Biomarker Study in Bone Marrow Samples From Patients With T-Cell Acute Lymphoblastic Leukemia
RATIONALE: Studying samples of bone marrow from patients with cancer in the laboratory may help doctors learn more about changes that occur in DNA and identify biomarkers related to cancer. It may also help doctors predict how patients will respond to treatment.
PURPOSE: This research study is studying biomarkers in bone marrow samples from patients with T-cell acute lymphoblastic leukemia.
Genetic: gene expression analysis
Genetic: microarray analysis
Other: laboratory biomarker analysis
|Study Design:||Observational Model: Cohort
Time Perspective: Prospective
|Official Title:||Biological Correlates With T-cell Acute Lymphoblastic Leukemia (T-ALL) Gene Expression and Clinical Outcome|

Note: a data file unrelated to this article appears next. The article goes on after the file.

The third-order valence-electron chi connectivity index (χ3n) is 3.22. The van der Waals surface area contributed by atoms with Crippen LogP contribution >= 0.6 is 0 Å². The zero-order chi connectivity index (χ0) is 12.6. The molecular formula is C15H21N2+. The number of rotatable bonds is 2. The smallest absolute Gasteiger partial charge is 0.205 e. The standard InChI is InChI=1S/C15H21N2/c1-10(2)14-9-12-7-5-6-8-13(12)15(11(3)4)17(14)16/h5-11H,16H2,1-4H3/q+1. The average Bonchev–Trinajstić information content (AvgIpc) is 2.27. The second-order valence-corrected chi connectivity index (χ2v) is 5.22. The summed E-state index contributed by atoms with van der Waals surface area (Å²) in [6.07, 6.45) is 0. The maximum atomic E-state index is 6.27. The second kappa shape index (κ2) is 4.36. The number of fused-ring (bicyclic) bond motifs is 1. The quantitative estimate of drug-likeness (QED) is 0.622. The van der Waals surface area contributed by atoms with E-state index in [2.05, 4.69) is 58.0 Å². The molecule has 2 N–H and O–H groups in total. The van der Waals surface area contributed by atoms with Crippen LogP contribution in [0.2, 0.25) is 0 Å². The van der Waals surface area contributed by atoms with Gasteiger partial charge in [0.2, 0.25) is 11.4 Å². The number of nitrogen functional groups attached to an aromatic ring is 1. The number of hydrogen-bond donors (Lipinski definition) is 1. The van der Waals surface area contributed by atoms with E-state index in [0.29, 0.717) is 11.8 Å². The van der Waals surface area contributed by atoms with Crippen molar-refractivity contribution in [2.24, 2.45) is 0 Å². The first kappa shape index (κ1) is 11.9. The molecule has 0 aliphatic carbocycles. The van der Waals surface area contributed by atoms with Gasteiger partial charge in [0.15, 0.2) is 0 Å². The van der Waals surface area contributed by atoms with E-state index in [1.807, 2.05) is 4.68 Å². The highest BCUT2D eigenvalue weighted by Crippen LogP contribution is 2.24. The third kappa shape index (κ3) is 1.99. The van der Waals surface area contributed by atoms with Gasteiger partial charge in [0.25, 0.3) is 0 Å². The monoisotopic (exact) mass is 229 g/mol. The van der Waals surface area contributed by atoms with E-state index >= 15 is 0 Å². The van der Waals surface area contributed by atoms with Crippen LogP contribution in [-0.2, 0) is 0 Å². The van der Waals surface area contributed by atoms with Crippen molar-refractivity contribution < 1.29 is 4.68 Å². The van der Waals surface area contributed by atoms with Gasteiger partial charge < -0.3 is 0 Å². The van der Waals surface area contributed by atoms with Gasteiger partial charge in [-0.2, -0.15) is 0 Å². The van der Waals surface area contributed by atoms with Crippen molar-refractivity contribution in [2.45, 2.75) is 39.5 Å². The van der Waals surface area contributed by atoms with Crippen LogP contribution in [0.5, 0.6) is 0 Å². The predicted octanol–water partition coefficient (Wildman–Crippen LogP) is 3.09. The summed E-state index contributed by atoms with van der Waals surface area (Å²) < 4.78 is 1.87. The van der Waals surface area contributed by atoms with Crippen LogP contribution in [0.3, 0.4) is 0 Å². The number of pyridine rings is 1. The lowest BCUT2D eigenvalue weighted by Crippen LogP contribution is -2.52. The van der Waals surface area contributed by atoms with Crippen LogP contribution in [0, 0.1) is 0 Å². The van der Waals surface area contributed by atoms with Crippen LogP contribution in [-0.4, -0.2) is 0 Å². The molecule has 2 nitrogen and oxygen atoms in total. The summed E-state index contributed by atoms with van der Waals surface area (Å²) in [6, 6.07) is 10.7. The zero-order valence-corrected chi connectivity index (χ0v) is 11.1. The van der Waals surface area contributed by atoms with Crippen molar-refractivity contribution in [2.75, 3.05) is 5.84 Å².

- Association between induction failure status predicted by 116-member genomic classifier and actual induction therapy outcome observed on COG study AALL0434 [ Designated as safety issue: No ]
Biospecimen Retention: Samples With DNA
|Study Start Date:||April 2011|
|Study Completion Date:||May 2013|
|Primary Completion Date:||May 2013 (Final data collection date for primary outcome measure)|
- To confirm an association between induction failure (IF) status predicted by a previously identified 116-member genomic classifier and actual induction therapy outcome observed on COG study AALL0434.
- To explore whether there is an association between early relapse (as defined by bone marrow or extramedullary relapse within 18 months of diagnosis) predicted by previously identified 5-member (primary) and 57-member (secondary) genomic classifiers, and actual relapse status at 18 months on COG study AALL0434. (Exploratory)
OUTLINE: RNA from cryopreserved bone marrow samples are analyzed for gene expression by microarray methods. Samples are then compared with the 116-member genomic classifier.
Please refer to this study by its ClinicalTrials.gov identifier: NCT01295476
|Principal Investigator:||Stuart S. Winter, MD||University of New Mexico Cancer Center|